Ban on post-trial juror interviews shrouds judicial process

Sunday, March 15, 1998

It happened in the O.J. Simpson criminal case.

It happened again in Simpson’s civil trial.

And it happened again after the conviction of Terry Nichols in the Oklahoma City bombing case.

A high-profile case ends and the public wonders, “What was the jury thinking?” So the press asks jurors questions about how they arrived at the verdict.

The answers can be revealing. The public learned that sloppy police work spurred reasonable doubt in the first Simpson trial and that distrust of the federal government colored deliberations in the Nichols case. Interviewing jurors after a case can give insight into the effectiveness of the judicial system and provide valuable information about the jury process.

Yet this check on the quality of justice was undercut in June by a federal district judge in Louisiana, who ordered the news media not to conduct post-trial interviews with jurors about their deliberations in a corruption case involving two state senators.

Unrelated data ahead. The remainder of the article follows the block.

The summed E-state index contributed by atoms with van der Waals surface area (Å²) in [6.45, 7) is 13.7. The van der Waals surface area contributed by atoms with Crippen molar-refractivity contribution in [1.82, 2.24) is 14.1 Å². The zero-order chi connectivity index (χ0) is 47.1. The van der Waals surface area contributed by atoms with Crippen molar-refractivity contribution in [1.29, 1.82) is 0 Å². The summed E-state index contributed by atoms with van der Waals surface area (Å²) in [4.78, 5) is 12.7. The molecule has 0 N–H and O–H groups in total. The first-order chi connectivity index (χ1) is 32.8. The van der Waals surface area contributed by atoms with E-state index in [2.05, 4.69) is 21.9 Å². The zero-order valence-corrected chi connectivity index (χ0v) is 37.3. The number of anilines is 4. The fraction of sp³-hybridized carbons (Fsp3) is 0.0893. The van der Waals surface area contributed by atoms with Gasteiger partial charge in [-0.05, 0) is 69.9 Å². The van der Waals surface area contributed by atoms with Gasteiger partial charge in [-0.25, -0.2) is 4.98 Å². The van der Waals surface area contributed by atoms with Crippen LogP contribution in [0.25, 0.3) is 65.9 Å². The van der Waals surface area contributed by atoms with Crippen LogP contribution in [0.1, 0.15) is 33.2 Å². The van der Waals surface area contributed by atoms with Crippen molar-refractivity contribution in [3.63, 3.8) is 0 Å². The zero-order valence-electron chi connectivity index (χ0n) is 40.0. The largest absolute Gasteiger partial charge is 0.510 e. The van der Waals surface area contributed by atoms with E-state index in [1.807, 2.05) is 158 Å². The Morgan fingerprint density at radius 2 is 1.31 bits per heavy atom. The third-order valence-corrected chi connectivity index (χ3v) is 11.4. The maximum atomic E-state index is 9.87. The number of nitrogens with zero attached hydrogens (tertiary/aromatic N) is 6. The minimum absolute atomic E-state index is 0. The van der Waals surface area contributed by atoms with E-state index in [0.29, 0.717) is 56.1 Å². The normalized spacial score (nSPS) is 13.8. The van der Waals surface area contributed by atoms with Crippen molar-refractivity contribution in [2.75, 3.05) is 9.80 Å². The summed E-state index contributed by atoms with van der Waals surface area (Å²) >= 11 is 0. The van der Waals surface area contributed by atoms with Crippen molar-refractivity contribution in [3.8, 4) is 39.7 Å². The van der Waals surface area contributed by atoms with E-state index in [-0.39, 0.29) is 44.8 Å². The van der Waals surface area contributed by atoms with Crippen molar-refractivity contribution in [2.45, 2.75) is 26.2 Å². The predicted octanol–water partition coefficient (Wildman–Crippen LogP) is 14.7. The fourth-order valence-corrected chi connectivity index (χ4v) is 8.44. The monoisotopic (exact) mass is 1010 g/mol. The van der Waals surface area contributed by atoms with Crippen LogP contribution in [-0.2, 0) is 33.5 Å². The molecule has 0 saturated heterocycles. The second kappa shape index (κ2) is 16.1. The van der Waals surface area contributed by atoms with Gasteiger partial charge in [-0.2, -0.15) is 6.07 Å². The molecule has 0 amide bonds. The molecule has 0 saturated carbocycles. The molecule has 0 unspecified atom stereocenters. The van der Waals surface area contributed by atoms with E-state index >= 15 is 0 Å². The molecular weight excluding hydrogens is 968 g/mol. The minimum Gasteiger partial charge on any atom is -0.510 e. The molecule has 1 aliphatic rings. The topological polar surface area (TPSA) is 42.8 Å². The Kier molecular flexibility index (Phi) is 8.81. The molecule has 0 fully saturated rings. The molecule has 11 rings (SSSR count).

The judge’s concern was that jurors in future trials might feel inhibited in deliberations if there were a chance their comments later would emerge in the press. Ironically, the 5th U.S. Circuit Court of Appeals upheld the restriction in order to protect “freedom of speech within the jury room.”

What about the freedom of speech of reporters who want to ask questions about how a verdict was reached? A juror retains the right to say “no comment” or hang up the phone. Conversely, a juror also is free to call a press conference.

As a lawyer and reporter who covered court cases, I repeatedly have heard judges speak highly of juries. Jurors are characterized as hard-working people who take their mission seriously and try to follow judges’ instructions. Would conscientious jurors concur in a verdict that they thought unjust simply because of the chance that a reporter might later inquire about it?

The decision is being appealed to the U.S. Supreme Court. As it stands, the judge’s order shrouds a process that needs to be illuminated.

The public doesn’t have a positive impression of the criminal justice system. A recent Gallup poll found that 40% of respondents said they have “very little” or “no confidence” in the system.

The remedy for that distrust is full and fair reporting of the process, allowing the public to increase its understanding of the criminal justice system and how it works. That’s not accomplished by infringing on First Amendment rights and short-circuiting the role of a free press.